Mr. Speaker, I will use up my 40 minutes. I am very pleased to speak to the bill today. The bill is not about Canadian sovereignty. We already know that we are a sovereign nation. The bill is about putting Canadian jobs at risk. If I had the opportunity to ask the minister, the question I would ask is whether she could assure the country that thousands of Canadians will not lose their jobs if the U.S. retaliates.
Reform opposes Bill C-55, unlike all other parties in the House. I have waited patiently for five days to speak to this bill. Time allocation was invoked this past Monday. It is ironic that even though the amendment by the minister was not debated we still voted on that amendment on Tuesday. I guess that is the way things work in the House.
First let me address the issue of time allocation before I make some comments on the minister's amendment which we should have debated in the House this past Tuesday. For the 49th time the government invoked time allocation. It is becoming a habit of the Liberal government. I remind members of the government what they used to say about time allocation or closure. I will quote a few of the members from Hansard .
In October 1989 the member for Ottawa West was quoted in the Toronto Star as saying:
This government had shown it has no respect for the public process, no respect for parliament and no respect for the opinions of the public.
The current House leader thought differently of time allocation when he was in opposition. He said:
—I am shocked.... Perhaps I should not be shocked.... This government has used closure on dozens and dozens of occasions. This is just terrible. This time we are talking about a major piece of legislation.... Shame on those Tories across the way.
That was in the November 16, 1992 edition of Hansard .
My last quotation in reference to closure was by the current Minister of Foreign Affairs in an article in the April 1, 1993 edition of Toronto Star in which he said that it:
—displays the utter disdain with which this government treats the Canadian people.
Let me speak to the amendment which the House did not have the opportunity to debate. Reform does not support the amendment to Bill C-55 put forth by the Minister of Canadian Heritage. This amendment is redundant. What does the amendment change? It changes absolutely nothing so it was unnecessary.
The actions taken by the government are contradictory if we examine them closely. On the one hand the Liberal government is calling for time allocation and trying to fast track the bill. At the same time it is putting forth an amendment to slow down the process at the implementation stage. Talk about mixed messaging.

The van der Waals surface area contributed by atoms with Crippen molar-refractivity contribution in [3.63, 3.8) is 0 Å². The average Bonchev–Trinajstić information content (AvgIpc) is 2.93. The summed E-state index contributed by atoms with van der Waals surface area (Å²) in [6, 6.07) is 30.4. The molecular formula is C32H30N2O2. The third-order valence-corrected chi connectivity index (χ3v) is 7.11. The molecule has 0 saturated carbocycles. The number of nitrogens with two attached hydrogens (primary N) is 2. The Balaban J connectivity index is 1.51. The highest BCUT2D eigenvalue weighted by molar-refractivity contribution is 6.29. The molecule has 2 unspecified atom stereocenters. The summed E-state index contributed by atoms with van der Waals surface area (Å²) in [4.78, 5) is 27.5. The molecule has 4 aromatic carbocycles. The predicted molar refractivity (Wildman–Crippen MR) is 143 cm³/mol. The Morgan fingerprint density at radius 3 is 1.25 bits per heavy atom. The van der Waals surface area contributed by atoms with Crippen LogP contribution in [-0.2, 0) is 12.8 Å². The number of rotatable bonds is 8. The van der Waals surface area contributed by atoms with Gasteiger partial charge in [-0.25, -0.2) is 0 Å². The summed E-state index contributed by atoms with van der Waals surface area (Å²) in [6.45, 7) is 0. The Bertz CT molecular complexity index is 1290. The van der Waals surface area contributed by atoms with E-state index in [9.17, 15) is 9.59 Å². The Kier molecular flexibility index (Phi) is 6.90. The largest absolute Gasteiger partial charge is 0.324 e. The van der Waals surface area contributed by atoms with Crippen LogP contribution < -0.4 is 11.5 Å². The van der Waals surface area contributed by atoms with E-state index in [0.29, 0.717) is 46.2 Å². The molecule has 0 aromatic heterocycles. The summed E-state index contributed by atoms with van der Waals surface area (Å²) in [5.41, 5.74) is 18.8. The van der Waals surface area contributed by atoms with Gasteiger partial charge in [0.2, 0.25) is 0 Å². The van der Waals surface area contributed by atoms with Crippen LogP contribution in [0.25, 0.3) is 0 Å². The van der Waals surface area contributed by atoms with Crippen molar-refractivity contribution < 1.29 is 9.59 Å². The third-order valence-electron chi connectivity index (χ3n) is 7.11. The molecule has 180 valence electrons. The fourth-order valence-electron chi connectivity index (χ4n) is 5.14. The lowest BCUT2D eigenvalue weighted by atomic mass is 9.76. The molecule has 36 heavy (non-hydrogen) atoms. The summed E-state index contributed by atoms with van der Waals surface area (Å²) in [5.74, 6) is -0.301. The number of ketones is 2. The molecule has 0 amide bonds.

What does the government really want? Are members opposite not convinced about the bill? Does the government not have any faith in Bill C-55? What does the government want in reference to Bill C-55? Does it mean the government wants to leave it on the shelf after it passes both houses? If that is the case why is it invoking time allocation and fast tracking it through? It is indeed a strange and unusual way to pass legislation.
By fast tracking Bill C-55 the government is sending a strong message to the United States that it is ready to risk a real trade war. Will the third reading have any effect on today's negotiations to avoid a trade war? I hope the government knows what it is getting into.
Peter Foster in the March 10 edition of the Financial Post gave a very accurate account of what is currently happening. He said:
What is really going on at the political level is a gigantic game of chicken. Politicians are merely revving their engines and trying to look as determined as possible while facing each other from opposite ends of the trade drag strip.
Who will be the real causalities if the U.S. retaliates? The real casualties will be the working people of this country, real Canadians, real Canadian jobs: jobs in Hamilton, jobs in Montreal, jobs in Toronto, jobs in Windsor and jobs in other parts of Canada.